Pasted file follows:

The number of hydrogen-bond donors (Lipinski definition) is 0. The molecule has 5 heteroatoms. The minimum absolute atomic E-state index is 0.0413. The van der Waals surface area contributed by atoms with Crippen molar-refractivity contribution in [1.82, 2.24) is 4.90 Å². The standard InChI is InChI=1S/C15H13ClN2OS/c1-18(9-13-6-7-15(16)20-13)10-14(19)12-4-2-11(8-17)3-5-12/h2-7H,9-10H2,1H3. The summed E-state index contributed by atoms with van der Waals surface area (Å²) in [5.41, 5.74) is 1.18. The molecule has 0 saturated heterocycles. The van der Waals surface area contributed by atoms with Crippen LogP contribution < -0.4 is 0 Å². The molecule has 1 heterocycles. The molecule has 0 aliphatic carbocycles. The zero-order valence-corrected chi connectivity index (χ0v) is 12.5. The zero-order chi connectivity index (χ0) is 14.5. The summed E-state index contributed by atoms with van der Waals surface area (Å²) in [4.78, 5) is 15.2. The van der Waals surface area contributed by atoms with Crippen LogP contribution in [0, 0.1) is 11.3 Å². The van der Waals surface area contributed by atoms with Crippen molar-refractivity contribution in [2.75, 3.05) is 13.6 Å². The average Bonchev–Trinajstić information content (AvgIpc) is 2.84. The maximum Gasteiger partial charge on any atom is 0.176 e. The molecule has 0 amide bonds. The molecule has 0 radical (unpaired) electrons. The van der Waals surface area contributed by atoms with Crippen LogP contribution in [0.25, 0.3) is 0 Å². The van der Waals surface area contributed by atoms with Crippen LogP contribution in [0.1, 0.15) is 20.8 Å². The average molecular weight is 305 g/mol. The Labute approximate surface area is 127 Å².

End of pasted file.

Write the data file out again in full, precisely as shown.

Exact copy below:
The number of hydrogen-bond donors (Lipinski definition) is 0. The molecule has 5 heteroatoms. The minimum absolute atomic E-state index is 0.0413. The van der Waals surface area contributed by atoms with Crippen molar-refractivity contribution in [1.82, 2.24) is 4.90 Å². The standard InChI is InChI=1S/C15H13ClN2OS/c1-18(9-13-6-7-15(16)20-13)10-14(19)12-4-2-11(8-17)3-5-12/h2-7H,9-10H2,1H3. The summed E-state index contributed by atoms with van der Waals surface area (Å²) in [5.41, 5.74) is 1.18. The molecule has 0 saturated heterocycles. The van der Waals surface area contributed by atoms with Crippen LogP contribution < -0.4 is 0 Å². The molecule has 1 heterocycles. The molecule has 0 aliphatic carbocycles. The zero-order valence-corrected chi connectivity index (χ0v) is 12.5. The zero-order chi connectivity index (χ0) is 14.5. The summed E-state index contributed by atoms with van der Waals surface area (Å²) in [4.78, 5) is 15.2. The van der Waals surface area contributed by atoms with Crippen LogP contribution in [0, 0.1) is 11.3 Å². The van der Waals surface area contributed by atoms with Crippen molar-refractivity contribution in [2.75, 3.05) is 13.6 Å². The average Bonchev–Trinajstić information content (AvgIpc) is 2.84. The maximum Gasteiger partial charge on any atom is 0.176 e. The molecule has 0 amide bonds. The molecule has 0 radical (unpaired) electrons. The van der Waals surface area contributed by atoms with Crippen LogP contribution in [0.25, 0.3) is 0 Å². The van der Waals surface area contributed by atoms with Crippen LogP contribution in [0.1, 0.15) is 20.8 Å². The average molecular weight is 305 g/mol. The Labute approximate surface area is 127 Å².